Enormous organic amendments are used for suppression of plant parasitic nematodes in protected cultivation. Suppression efficacy of organic amendments depends on the active ingredient and their concentration. Non-edible oil cakes of Neem (Azadirachta indica), castor (Ricinus communis) Karanj (Pongamia glabra), Mahua (Madhuca latifolia) etc. are used for management of rot-knot nematode in protected cultivation [21]. Other organic substances like FYM, vermicompost, slurry, green manure etc. are also effective for suppression of PPNs.

8.5 Biological control

Higher efficiency, targeted results, environmentally sound and local acceptability among the growers gain much popularity of the bio-agents in recent era. Egg parasitic fungus- Paecilomyces lilacinus, Pochonia clamydosporia, antagonistic fungus- Trichoderma viride, T. harzianum, VAM fungus- Glomus spp., bacterial parasite- Pasteuria penetrans and PGPR bacteria- Pseudomonas fluorescence is used as potential bio-agents against plant parasitic nematodes [17, 22, 23, 24]. Bio-agents enriched organic amendments are very effective strategy to control nematodes in protected cultivation.

8.6 Chemical nematicides

Till now, there are not a single nematicide registered for protected cultivation use in India. Thus, the growers depend on other integrated pest management practices for nematode management under polyhouses. Combination of all preventive, curative measures to control nematode under polyhouses is an effective strategy and locally adopted by growers.


9. Novel methods of resistance to root knot nematode under protected conditions

Wide susceptibility range, fast multiplication and cause potential treat at low density are the main constraints for management of root-knot nematode under protected structures. Recently, genetic engineering has made it possible to express and incorporate heterologous and indigenous protein from one to other organisms and develop heightened pest resistance in plants. Genetic engineering approaches has made natural resistance with synthetic resistance may be the auspicious tools for management of nematode in tomato production [25, 26, 27].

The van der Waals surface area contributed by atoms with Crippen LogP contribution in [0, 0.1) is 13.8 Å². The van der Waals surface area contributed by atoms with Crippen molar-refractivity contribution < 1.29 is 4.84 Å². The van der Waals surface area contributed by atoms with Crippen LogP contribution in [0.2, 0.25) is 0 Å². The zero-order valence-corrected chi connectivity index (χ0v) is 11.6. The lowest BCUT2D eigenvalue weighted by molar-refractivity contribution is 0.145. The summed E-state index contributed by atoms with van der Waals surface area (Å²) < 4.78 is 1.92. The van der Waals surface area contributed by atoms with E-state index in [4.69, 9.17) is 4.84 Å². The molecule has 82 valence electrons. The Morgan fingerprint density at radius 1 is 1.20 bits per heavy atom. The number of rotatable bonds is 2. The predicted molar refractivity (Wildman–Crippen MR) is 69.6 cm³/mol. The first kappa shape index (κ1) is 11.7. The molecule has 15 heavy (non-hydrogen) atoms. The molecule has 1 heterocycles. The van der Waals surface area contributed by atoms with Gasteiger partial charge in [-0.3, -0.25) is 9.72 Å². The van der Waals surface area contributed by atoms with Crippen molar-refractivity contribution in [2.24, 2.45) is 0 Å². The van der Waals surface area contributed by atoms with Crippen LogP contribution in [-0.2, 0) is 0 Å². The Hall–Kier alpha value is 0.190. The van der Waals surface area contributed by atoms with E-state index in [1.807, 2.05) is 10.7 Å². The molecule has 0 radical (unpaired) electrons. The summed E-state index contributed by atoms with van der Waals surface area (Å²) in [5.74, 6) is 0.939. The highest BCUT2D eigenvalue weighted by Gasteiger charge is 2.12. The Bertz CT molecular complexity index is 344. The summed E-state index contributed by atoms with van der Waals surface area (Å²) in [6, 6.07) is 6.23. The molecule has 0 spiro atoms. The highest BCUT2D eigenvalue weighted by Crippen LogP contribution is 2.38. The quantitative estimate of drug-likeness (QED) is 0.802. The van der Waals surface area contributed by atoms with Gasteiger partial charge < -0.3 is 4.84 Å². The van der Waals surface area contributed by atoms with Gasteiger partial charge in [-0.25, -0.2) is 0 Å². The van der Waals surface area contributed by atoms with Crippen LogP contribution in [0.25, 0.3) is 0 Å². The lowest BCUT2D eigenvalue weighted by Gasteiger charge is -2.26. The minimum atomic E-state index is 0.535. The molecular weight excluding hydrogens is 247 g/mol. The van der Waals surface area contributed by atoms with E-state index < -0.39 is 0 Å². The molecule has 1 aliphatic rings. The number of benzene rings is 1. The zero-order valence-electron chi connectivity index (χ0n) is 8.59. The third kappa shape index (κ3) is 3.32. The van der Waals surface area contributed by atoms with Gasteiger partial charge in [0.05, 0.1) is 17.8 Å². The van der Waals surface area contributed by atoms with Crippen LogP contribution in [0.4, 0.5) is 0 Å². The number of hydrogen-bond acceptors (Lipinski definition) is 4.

RNA Interference (RNAi): RNAi has emerging tool to downregulate gene activity and recognized efficient tactic against root-knot nematode [28]. RNAi first performed for Caenorhabditis elegans and it was used for gene silencing by overwhelming their expression in a plant parasitic nematode [29]. Nematode feeding site formation gene has been silenced by using dsRNA or siRNA that elicit a systemic RNAi response [30]. Root-knot nematode produces effector proteins determined by parasitism genes, and these effectors epitomize the molecular interface between the nematode and host [28]. Effectors secreted in nematode esophageal glands play perilous roles in parasitism [31].

Exploiting Efficient Genome Editing Using the CRISPR-Cas9 Technique: The advancement of the clustered regularly interspaced short palindromic repeats (CRISPR) technology has become a commanding alternative to gene silencing [32]. Foreign DNA sequences has incorporated host loci to produce short crRNAs (CRISPR RNAs) that direct sequence-specific cleavage of homologous target dsDNA by Cas endonucleases [33]. Recently, documentation of pathogen and host novel genes responsible for infection help in developing the CRISPR technique for improving the resistance to Meloidogyne spp. under protected systems.

Advantages of protected cultivation

  • Higher productivity and higher income

  • Quality produce

  • Off season or round the year cultivation

  • Hardening of tissue culture plants

  • Better management of insect pest

  • Less use of chemicals

  • Efficient use of resources


10. Downsides of polyhouse cultivation

In spite of protected structures crops grown under these structures are not fully protected from insect pest. Hostile environment, intensive or mono cropping, availability of moisture (drip irrigation) and poor hygienic conditions are increasing the pest problems mainly nematodes under protected environment [34]. Among plant parasitic nematodes root-knot nematodes is the important parasite under polyhouses [4]. Once nematode introduced in the protected cultivation, it’s impossible to eradicate the nematode problem. It can build up in less time and causes huge number of losses among the crops. Major source of adulterations in protected structures are planting material, soil and pooting media, water and general cleanliness.

11. Conclusions and future directions

Recently, nematode and soil borne pathogens under protected structures paid much attention. Till now efficient management practices under protected structures are very less and are not uses due to certain limitations. Researchers has focused on the environmentally sound conventional and modern management practices under protected structures. Biological and ecological aspects are the fundamental science to manage nematodes.


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Written By

Jaydeep A. Patil and Saroj Yadav

Submitted: 28 August 2021 Reviewed: 20 September 2021 Published: 31 October 2021